By Michael Roberts
By Amber Taufen
By Patricia Calhoun
By William Breathes
By Michael Roberts
By Melanie Asmar
By Michael Roberts
By Michael Roberts
Last March a 35-million-year-old stingray fossil found in Wyoming became a television star and a symbol of all that is wrong with private fossil hunters. Now a national organization of fossil hunters and collectors has mounted a rebuttal campaign and threatened a lawsuit, arguing that a National Geographic TV show about illegal fossil collection was a fraud and that it maligned a legitimate fossil dealer in order to make a local sheriff look like a hero.
The debate over who has the right to collect and traffic in fossils is a fierce one. Academic societies and archaeologists have maintained that the collection and study of the ancient remains is a demanding science too important to be left to amateurs. Private prospectors, meanwhile, contend that there are plenty of fossils in the ground for everyone and that non-academic rock hounds are legitimate players in the recovery of the buried treasures. They also observe that more fossils are destroyed every year by erosion and other natural agents than could ever be ruined by any incompetent collector.
The National Geographic documentary "Thieves of Time," an expose of the supposedly booming field of illegal fossil-dealing, ran on national TV last March. At the center of the show was a Lincoln County, Wyoming, sheriff's sergeant named Steve Rogers.
Rogers is the founder of an anti-fossil-poaching campaign named Operation Rock Fish, after the most common remains found buried in the Green River formation in southwestern Wyoming. Although numerous agencies have helped him out--the Bureau of Land Management, the FBI, the National Park Service and the Wyoming National Guard--the driving force behind the effort has always been Sergeant Rogers.
Operation Rock Fish's efforts in Wyoming have resulted in few arrests and fewer convictions ("Skeletons in the Closet," June 19). But as a touchstone for the who-owns-fossils debate, Rogers's campaign has drawn national attention. Throughout 1996, a film crew working for National Geographic followed Rogers as he buzzed around the desolate Wyoming countryside in a helicopter looking for poachers, traveled to Tucson for the world's largest fossil and gem show, and flew to Los Angeles to buy dinosaur eggs smuggled into the country from China.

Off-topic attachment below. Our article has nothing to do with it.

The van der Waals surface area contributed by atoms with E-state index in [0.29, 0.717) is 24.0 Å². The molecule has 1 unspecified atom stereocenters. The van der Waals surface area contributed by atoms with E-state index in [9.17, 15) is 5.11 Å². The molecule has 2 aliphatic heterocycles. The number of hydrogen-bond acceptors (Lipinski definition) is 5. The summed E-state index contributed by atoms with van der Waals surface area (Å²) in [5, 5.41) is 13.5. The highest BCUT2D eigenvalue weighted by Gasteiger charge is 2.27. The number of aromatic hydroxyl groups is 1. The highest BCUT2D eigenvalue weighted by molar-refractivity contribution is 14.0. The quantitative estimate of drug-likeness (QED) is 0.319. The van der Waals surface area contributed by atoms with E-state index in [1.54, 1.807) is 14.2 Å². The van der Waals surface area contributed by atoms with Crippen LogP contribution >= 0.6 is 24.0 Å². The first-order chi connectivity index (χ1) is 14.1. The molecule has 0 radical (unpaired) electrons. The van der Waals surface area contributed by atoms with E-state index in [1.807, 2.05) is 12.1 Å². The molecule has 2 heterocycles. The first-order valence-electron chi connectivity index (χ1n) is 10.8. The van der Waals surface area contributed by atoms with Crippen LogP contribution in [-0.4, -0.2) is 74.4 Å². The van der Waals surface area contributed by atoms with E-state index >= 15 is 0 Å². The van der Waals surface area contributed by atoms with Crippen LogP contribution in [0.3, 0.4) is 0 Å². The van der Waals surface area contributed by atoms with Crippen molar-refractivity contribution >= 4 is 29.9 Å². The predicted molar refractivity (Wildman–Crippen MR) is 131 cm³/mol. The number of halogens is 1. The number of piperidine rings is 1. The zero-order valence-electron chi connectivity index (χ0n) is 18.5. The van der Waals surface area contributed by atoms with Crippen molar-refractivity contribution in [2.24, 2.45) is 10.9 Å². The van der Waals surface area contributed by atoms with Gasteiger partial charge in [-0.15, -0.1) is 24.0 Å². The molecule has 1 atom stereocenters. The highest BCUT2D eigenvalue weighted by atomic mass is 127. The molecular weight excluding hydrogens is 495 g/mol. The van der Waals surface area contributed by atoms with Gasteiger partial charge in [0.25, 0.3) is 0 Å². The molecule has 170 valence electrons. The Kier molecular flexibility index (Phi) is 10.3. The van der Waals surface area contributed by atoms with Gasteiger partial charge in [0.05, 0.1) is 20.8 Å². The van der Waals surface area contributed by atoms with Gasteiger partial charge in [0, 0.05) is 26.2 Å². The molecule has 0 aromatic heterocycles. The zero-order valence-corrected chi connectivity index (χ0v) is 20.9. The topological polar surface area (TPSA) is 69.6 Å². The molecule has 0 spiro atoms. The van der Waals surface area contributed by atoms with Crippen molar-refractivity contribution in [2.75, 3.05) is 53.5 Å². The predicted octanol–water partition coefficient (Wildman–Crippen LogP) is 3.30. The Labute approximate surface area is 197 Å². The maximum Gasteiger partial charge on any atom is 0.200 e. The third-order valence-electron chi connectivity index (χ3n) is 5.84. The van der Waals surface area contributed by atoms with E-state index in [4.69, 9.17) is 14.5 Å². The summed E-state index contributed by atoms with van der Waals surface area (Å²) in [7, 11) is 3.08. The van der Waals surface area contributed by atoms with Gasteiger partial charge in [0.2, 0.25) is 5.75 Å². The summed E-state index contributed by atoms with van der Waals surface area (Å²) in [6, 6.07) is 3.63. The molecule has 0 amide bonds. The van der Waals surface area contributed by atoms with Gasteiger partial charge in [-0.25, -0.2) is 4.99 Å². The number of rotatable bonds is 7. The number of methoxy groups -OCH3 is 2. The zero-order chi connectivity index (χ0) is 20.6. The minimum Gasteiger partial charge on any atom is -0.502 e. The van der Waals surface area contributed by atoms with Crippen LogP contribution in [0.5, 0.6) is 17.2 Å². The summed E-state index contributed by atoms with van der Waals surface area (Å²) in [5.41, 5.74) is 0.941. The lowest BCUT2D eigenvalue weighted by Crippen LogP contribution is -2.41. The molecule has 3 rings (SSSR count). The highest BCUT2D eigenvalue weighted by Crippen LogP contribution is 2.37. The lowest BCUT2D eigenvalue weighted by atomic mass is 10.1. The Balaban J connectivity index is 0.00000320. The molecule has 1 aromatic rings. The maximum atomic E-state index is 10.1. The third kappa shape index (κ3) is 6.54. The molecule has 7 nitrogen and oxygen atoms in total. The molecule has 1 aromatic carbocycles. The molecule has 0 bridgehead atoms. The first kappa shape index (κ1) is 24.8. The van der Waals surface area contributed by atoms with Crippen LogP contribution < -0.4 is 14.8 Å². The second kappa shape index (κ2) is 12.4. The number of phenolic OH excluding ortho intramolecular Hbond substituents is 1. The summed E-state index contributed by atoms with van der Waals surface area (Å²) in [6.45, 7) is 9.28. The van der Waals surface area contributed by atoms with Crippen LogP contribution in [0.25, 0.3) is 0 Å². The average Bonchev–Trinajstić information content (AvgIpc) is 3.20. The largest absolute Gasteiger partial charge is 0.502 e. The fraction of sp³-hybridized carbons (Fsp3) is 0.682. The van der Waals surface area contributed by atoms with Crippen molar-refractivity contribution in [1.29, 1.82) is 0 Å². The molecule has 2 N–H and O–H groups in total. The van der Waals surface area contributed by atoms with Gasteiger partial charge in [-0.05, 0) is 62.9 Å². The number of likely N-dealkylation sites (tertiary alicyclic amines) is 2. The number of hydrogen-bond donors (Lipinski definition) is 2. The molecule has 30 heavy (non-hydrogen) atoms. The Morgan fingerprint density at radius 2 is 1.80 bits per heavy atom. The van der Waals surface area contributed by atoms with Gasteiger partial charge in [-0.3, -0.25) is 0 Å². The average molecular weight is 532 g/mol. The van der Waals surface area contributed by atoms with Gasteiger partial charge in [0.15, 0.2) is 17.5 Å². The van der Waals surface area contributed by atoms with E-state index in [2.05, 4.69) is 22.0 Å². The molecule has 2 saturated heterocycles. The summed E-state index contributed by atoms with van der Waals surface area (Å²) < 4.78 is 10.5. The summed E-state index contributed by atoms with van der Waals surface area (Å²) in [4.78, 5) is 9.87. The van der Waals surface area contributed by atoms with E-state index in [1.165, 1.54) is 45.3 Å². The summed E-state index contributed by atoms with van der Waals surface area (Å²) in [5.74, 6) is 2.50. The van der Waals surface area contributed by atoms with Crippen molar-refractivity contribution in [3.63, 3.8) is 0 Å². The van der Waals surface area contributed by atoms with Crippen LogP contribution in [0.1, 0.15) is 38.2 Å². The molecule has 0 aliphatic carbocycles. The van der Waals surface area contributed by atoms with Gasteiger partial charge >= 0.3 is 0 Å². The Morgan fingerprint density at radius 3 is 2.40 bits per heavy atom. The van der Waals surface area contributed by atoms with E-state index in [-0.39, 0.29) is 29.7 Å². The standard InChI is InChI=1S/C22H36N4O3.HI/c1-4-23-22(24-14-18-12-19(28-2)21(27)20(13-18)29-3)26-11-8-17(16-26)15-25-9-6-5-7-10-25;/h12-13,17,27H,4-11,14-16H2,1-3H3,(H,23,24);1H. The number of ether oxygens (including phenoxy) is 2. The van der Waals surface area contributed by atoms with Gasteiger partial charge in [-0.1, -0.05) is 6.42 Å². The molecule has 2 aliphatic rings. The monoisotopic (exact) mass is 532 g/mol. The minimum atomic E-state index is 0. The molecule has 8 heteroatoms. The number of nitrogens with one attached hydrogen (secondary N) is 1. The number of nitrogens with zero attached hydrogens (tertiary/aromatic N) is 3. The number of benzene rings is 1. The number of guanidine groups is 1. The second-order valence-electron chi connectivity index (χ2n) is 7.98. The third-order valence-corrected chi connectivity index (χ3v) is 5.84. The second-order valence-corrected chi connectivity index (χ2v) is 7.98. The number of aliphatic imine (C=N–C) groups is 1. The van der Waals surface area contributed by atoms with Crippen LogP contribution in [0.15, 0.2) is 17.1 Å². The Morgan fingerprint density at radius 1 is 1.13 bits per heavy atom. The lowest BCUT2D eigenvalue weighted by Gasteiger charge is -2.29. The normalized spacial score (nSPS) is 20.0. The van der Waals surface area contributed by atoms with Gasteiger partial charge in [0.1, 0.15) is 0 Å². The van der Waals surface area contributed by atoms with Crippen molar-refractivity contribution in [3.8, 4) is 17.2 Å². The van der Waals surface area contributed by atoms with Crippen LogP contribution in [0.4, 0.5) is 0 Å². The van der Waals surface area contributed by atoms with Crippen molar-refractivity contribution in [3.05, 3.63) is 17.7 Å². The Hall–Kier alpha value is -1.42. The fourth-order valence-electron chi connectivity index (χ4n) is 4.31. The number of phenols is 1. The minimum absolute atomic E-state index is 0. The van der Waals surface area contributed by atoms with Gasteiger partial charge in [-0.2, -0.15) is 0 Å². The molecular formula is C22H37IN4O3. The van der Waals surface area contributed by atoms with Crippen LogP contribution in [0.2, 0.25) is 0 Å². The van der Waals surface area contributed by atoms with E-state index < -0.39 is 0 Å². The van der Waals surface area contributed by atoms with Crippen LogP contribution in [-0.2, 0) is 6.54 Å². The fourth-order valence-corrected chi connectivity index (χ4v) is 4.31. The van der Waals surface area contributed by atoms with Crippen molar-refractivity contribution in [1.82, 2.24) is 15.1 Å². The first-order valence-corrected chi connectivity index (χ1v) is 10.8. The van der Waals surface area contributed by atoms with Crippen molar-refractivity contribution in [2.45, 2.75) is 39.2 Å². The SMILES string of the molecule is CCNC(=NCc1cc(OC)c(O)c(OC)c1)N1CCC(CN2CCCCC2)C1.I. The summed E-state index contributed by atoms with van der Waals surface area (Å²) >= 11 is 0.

In the show's denouement, Rogers busts a shadowy fossil dealer on camera in a Cheyenne parking lot and recovers an "illegal" stingray. As the National Geographic show closes, Rogers is clearly pleased. "This is a very good feeling that we're able to get this back here," he says to the camera. "It's like finding a lost child and returning it. It's home where it belongs. So we call it a win."
Glenn Rockers has a different version of the story. Rockers should have some inside knowledge: He was the dealer busted by Rogers in Cheyenne. Problem is, it appears as though he did nothing illegal. "This whole thing has caused me a lot of embarrassment," he says today. "It was a case of an overzealous cop who wanted to make a name for himself. This was hype. It was all hype."
"Sergeant Rogers is an egomaniac and a buffoon," adds Bill Mason. "He tries everything he can do to come out looking like a hero. What we're trying to do now is set a wrong right."
Mason is the president of the American Association of Paleontological Suppliers. Recently, the St. Paul, Minnesota, group began a campaign to debunk "Thieves of Time" and to recover the fossil confiscated by Rogers on national television. The organization is "prepared to pursue litigation for the return of the stingray," Mason wrote to Lincoln County attorney Greg Corpening last week.
Rogers did not return calls to his office. Corpening wouldn't comment on the case. But William Wallace, director of business and legal affairs for National Geographic Television, in Washington, D.C., says National Geographic regrets nothing.
"We don't consider ['Thieves of Time'] to be the only story there," Wallace says. "But it was well-researched. There are always opposing views. However, [the stingray sting] was part of the police effort, and we put it in as such. Obviously, the show hit a raw nerve with somebody, but we stand behind our story."
The crucial fact in the case is location. Whether Glenn Rockers was a fossil poacher worthy of televised humiliation or a legitimate broker of prehistoric artifacts wrongly accused depends on where the stingray was found. Fossils taken from private land are fair game for private sale. Those removed from public land are not. Rockers and others say the stingray was legit. And they say they have proof.
According to invoices and a flurry of letters and testimonials written by the fossil's various owners, the stingray logged a lot of miles before ending up in Rogers's possession. It was dug on Wyoming's Thompson Ranch, on private land leased by professional fossil hunters Gael and Rick Hebdon of Thayne, Wyoming.
The Hebdons sold it on September 5, 1994, to a private collector named Dr. Flavio Bacchia, a geologist from Trieste, Italy. An invoice shows that Bacchia paid the Hebdons $1,000. He then flew the piece back to Europe, where he had it prepared for show by having missing parts restored with plaster and other materials. He later turned it over to Rockers on consignment, hoping that Rockers, the owner of a Hays, Kansas, business called PaleoSearch, could sell it for him.